David Bourget (Western Ontario)
David Chalmers (ANU, NYU)
Rafael De Clercq
Ezio Di Nucci
Jack Alan Reynolds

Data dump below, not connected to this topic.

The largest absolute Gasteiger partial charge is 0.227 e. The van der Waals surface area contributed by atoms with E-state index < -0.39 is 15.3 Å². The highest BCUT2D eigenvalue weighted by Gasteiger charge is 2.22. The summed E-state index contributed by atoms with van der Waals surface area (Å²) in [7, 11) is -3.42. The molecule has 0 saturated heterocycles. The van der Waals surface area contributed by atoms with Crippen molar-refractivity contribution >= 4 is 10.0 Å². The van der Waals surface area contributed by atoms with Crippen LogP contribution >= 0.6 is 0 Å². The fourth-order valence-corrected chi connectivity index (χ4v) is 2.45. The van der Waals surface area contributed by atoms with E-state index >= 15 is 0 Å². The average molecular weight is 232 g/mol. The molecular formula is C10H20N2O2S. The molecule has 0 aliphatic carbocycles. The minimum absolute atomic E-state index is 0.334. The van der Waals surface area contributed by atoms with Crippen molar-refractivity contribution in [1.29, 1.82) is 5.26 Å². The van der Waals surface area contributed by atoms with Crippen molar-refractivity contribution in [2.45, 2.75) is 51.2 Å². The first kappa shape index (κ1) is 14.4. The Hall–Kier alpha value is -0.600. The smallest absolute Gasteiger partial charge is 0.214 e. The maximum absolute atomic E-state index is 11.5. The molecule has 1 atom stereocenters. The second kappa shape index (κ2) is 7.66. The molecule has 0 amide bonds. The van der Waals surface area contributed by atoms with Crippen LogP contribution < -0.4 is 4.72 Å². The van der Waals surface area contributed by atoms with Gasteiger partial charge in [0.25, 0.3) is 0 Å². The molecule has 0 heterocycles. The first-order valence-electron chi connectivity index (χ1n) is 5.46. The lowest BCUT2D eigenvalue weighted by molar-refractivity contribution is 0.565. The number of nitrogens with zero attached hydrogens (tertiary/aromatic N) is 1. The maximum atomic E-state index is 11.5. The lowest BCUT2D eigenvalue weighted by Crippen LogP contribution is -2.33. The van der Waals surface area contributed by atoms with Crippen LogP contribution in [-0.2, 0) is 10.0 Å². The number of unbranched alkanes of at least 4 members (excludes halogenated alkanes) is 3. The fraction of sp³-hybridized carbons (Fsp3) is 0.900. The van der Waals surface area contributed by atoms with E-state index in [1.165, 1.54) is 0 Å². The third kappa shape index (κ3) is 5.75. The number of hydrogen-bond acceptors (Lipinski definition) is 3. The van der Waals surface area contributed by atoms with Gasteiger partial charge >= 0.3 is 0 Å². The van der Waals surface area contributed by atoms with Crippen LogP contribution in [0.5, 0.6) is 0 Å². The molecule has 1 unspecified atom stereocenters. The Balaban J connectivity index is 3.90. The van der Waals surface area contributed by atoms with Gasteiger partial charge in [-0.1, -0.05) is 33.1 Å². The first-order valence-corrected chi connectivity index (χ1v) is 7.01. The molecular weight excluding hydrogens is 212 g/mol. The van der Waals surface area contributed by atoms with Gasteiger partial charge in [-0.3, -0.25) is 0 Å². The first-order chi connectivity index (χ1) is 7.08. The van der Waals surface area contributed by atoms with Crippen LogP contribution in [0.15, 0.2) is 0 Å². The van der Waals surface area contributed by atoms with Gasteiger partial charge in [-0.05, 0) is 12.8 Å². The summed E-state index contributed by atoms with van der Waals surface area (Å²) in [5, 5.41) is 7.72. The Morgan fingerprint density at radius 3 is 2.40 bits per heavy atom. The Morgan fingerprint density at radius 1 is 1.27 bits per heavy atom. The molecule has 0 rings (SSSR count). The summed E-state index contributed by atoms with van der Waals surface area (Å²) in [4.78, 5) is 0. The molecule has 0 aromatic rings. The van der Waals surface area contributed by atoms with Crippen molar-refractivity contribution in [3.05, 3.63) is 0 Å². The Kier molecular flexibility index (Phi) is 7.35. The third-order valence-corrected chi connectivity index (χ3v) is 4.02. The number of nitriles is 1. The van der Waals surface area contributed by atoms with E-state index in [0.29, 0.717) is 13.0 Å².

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Several philosophical problems are based on an analogy between a real situation and a probabilistic model. Such problems are based on urn analogies. The present dissertation aims to describe and implement a methodology oriented towards the resolution of philosophical problems based on an urn analogy. This methodology is based on the use of the n-universes. To this end, I describe first the n-universes in a detailed way. I also discuss the difficulties of the theory of n-universes related to the demultiplication of the criteria and to the relation one/many between the objects and a given criterion. On the one hand, I present an application of the framework of n-universes to the Doomsday argument and to the problems recently appeared in the literature in keeping with the Doomsday argument. My concern is also with showing how the application of the framework of n-universes to several problems and thought experiments related to the Doomsday argument helps clarifying the problem data and making disappear the associated ambiguity. I present then an analysis of the following problems related to the Doomsday argument: the two urn case, God's Coin Toss, the Sleeping Beauty Problem, the Presumptuous Philosopher, Lazy Adam, and the Shooting-Room Paradox. I present lastly a solution to the Doomsday argument, based on a third route, by contrast to two types of solutions classically described. On the other hand, I present an application of the framework of n-universes to Goodman's paradox. I replace first Goodman's statement in the framework of n-universes. I propose then a solution to the paradox, based on a distinction between two different modelizations of Goodman's statement in two structurally different n-universes.
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